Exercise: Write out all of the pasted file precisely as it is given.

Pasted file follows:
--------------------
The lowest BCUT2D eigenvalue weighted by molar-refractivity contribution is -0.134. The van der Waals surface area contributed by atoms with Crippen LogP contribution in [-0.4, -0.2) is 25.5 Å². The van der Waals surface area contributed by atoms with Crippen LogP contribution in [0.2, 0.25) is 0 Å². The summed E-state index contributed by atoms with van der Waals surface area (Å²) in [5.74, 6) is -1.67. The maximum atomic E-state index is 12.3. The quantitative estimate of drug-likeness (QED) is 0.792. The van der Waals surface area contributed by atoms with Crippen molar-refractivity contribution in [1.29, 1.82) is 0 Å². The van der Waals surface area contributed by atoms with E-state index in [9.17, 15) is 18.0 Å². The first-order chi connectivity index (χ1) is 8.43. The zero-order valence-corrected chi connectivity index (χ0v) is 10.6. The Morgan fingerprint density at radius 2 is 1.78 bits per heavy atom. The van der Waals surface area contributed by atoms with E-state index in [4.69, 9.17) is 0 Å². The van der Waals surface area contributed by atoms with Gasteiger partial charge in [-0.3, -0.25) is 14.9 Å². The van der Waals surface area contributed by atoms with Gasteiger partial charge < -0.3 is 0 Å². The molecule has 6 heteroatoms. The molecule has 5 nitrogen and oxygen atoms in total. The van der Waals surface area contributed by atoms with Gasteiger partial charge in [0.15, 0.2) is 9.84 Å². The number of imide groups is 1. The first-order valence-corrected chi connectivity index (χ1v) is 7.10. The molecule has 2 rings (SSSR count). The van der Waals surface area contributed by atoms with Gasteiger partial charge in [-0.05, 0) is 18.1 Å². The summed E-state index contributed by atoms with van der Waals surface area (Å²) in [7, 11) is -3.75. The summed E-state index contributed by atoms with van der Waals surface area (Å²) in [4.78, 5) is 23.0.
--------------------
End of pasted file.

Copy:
The lowest BCUT2D eigenvalue weighted by molar-refractivity contribution is -0.134. The van der Waals surface area contributed by atoms with Crippen LogP contribution in [-0.4, -0.2) is 25.5 Å². The van der Waals surface area contributed by atoms with Crippen LogP contribution in [0.2, 0.25) is 0 Å². The summed E-state index contributed by atoms with van der Waals surface area (Å²) in [5.74, 6) is -1.67. The maximum atomic E-state index is 12.3. The quantitative estimate of drug-likeness (QED) is 0.792. The van der Waals surface area contributed by atoms with Crippen molar-refractivity contribution in [1.29, 1.82) is 0 Å². The van der Waals surface area contributed by atoms with E-state index in [9.17, 15) is 18.0 Å². The first-order chi connectivity index (χ1) is 8.43. The zero-order valence-corrected chi connectivity index (χ0v) is 10.6. The Morgan fingerprint density at radius 2 is 1.78 bits per heavy atom. The van der Waals surface area contributed by atoms with E-state index in [4.69, 9.17) is 0 Å². The van der Waals surface area contributed by atoms with Gasteiger partial charge in [-0.3, -0.25) is 14.9 Å². The van der Waals surface area contributed by atoms with Gasteiger partial charge < -0.3 is 0 Å². The molecule has 6 heteroatoms. The molecule has 5 nitrogen and oxygen atoms in total. The van der Waals surface area contributed by atoms with Gasteiger partial charge in [0.15, 0.2) is 9.84 Å². The number of imide groups is 1. The first-order valence-corrected chi connectivity index (χ1v) is 7.10. The molecule has 2 rings (SSSR count). The van der Waals surface area contributed by atoms with Gasteiger partial charge in [-0.05, 0) is 18.1 Å². The summed E-state index contributed by atoms with van der Waals surface area (Å²) in [7, 11) is -3.75. The summed E-state index contributed by atoms with van der Waals surface area (Å²) in [4.78, 5) is 23.0.